Gardening has been a big part of civilization for over ten thousand years. Since all of us rely on it to live, it’s hard to overstate how important agriculture is to humanity.
No surprise then that, when a weed or other undesirable growth appears in our garden, we make great efforts to eliminate the problem weed. We also know that we have to pull it out by the roots, otherwise the problem weed comes back.
Hence the term, getting to the root of a problem.
Business deals with problems all the time. These problems are very tangible within industry where machines are used and built. Problems show up in a physical form, and can be annoying, or catastrophic. Large firms have collapsed because of some problem that wasn’t caught until too late.
For that reason, most companies use a system that actively looks for problems before the customer sees them. And when that problem shows up, the company starts asking questions. Who, what, why, when, where, are all part of the mix. But there is one question that rules them all.
What is the ultimate source of this problem? What is the root cause?
Some companies ask “why?” as many times as it takes. Some companies “drill down.” In all cases, management understands that unless you find the deep reason mistakes are made, they will happen again. This system works, and the most successful companies adhere to these principles tightly.
Why don’t we do the same thing as people regarding social and behavioral problems?
Pick a problem, any problem. Abortion. Gun violence. Drug use. Electing dictators. Confusion over truth and lies.
Now, think about how we currently “handle” the problem in society. Here in the USA, they are usually ignored, with the barest superficial form of action being taken in order to stave off public unrest. Until the next time.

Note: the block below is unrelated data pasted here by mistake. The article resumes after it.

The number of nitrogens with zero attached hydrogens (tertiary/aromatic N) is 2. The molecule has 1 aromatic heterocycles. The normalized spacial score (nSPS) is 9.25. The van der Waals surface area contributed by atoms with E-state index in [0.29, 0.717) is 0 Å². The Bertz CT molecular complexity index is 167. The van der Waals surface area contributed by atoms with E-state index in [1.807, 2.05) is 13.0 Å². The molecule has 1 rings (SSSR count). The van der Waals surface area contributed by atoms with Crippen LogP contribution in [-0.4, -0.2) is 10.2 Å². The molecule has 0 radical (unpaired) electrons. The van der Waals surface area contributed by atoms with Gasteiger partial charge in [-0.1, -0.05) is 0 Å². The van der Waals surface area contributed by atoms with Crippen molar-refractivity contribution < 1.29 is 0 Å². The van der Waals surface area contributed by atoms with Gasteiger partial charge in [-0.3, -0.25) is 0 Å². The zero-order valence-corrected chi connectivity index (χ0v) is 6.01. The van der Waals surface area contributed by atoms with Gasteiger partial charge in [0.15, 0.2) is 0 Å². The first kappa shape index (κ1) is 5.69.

No one asks the hard questions, and certainly no one dares go beyond those to even harder questions.
Abortion: Why does a young woman get pregnant in the first place? Where is the father? Where are the other family members? Will society take care of this child once it’s been born?
Gun Violence: Why must the entire US population be allowed to carry lethal firearms? Are the current restrictions sufficient? (Babies can’t buy guns, and you can’t take them into Congress for some reason.)
Drug Use: Why are users and their pushers always caught, but never the boss, bosses boss, or higher? Why are the corporations that ultimately make many of these drugs immune from retribution. Why can’t low-lethality versions be designed and de-regulated for general use, obviating the need to import deadly versions? Why are so many people using them anyway?
I don’t want to keep boring you, but you get the point. Ask questions. Dig. Then dig deeper. You may not like what you find. But when you eventually pull that weed from your garden, you can rest. You’ll know it shouldn’t be coming back.